Peter Jaworowski is a professional graphics designer who is extremely fluent in Photoshop. Peter specializes in advertisements for some of the biggest companies around, and in this interview Peter gives advice to all designers on how to properly put your work out there to be able to land the type of jobs that he has. This interview looks into the life and process of being a professional designer.
1. Welcome to Psdtuts+! Please introduce yourself, give us a brief bio, tell us where you're from, and how you got started in the field.
Hello, my name is Peter Jaworowski. I was born in Bialystok, Poland. Currently I'm residing in the capital of Poland â€“ Warsaw. I was in the creative field for about 5 years now. Everything started when I was really into multiplayer games and my friend showed me an early version of Paint Shop Pro.
I liked it enough to get interested in this subject a little more and switch into Adobe Photoshop 6. I got excited by the computer possibilities in art related stuff plus it was a nice change from daily playing. Currently I'm a co-owner of Ars Thanea and The Hejz, which is a portfolio of all my work.
2. You have done ads for companies like Bacardi and Sony Playstation, what would
you say are the key starting points for designers to get hired by some of these big companies?
That's a tough question. Clients always want to impress their potential customers and sell more of their products â€“ that's obvious. That's why they are constantly seeking for something original. I see many young illustrators and designers that they are trying to go with the actual trends, which in my eyes, is a false direction. People should try to find their own style, try to be original in some way. Second thing that I've observed lately is that people are doing pieces for Nike and Nokia as a personal projects hoping to get hired by them.
I think you can attract a client much more with a personal piece that's done nice and it's somehow different rather than doing a client-personal piece if I can call it this. Of course, as soon as you get your first opportunity for a bigger client project and you'll do it the best you can, and youâ€™ll have much more chances that someone else will knock your door in the future. Please remember that making quality projects is not enough for the biggest brands - you need to be communicative and punctual on deadlines as well. Hope that helps.
3. When designing do you strictly use Photoshop or is there a mix between programs?
I use Photoshop for almost everything, all the time. Right now I'm learning some 3D Applications for the support and trying to improve my matte painting techniques.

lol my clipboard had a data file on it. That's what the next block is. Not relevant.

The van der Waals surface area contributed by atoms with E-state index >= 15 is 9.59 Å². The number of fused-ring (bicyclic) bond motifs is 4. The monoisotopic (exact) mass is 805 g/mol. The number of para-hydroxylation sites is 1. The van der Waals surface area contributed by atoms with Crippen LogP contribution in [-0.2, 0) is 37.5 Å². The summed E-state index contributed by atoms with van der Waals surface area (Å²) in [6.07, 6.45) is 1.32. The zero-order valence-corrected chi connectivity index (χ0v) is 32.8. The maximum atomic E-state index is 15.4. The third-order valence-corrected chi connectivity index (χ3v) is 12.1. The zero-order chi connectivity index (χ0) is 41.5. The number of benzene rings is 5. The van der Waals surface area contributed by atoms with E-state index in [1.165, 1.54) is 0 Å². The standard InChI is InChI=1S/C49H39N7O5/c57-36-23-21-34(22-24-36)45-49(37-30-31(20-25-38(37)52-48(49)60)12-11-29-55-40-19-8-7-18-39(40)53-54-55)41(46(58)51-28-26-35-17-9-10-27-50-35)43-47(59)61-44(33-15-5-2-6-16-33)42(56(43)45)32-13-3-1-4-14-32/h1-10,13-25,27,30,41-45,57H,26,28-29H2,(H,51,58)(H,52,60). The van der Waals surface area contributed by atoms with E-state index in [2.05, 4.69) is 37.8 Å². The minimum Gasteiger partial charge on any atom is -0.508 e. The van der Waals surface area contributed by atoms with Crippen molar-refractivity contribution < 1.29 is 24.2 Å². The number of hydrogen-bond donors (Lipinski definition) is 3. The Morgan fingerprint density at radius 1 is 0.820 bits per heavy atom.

4. What made you first want to get into the profession of Graphic Design?
I've always been attracted by art, although Iâ€™ve never had this gift in my hands and my drawings were rather weak. When I discovered Photoshop I felt like I had been given another chance to express myself by this media. I'm not that kind of guy who is looking forward to some things. I live day by day, project by project.
What I do is try to make every project as if it was my last one â€“ I put all my effort in so I can make the client happy, but also to satisfy my inner needs. By acting like that, I never really have a chance to think about a profession, but it came to me like a bolt of lightning and I followed that path.
5. Give us a look into some of the design blogs, forums, or websites you like to visit
and what makes them so interesting.
Since I work all day in front of computer I see a lot of different websites and blogs everyday but the ones I visit daily or even more than once a day are: The FWA, which is a great source of inspiration if it comes to Interactive Design. At Behance you can find some really nice spotlighted galleries, if you dig deeper you'll find some truly amazing stuff.
6. How do you approach a new project? What would be your first couple of steps when starting a new design?
Normally when I receive a brief from client I think of ideas on the subject. I write them down, additionally I create mood boards and send them back to the client for some feedback in which direction would be best to go. After that, I try to push the idea further until it gets accepted. The next phase involves some really quick concepts/roughs and after that I can start the production phase.
7. What is the most important lesson you have learned since you started designing? And how has it helped you since?
I was having a really hard time understanding that my designs aren't just colorful images that I create, but they are advertising pieces. That's why sometimes products have to be much more visible. And you need to obey the brands ID, which forces you to makes something specific for them.
Products have to sell because of it. How it helped me? I'm not getting stressed on every refinement request I get, I can plan the image differently from scratch.
8. Most people would call you a well rounded and professional designer, but what area of design do you think needs improvement and why?
For the past couple of years I've been trying to learn and improve my techniques, but I think it's right about time now to work on the concept side of it all. I don't know if I have some projects in the future where I could practice this, but I'll be trying my best - that's for sure.
9. Thanks again for providing Psdtuts+ with this opportunity at interviewing you, any final thoughts? What would you tell other designers that hope to be as good as you one day?
Always try to make the best in whatever you do, though be yourself. Thank you, the pleasure was all mine.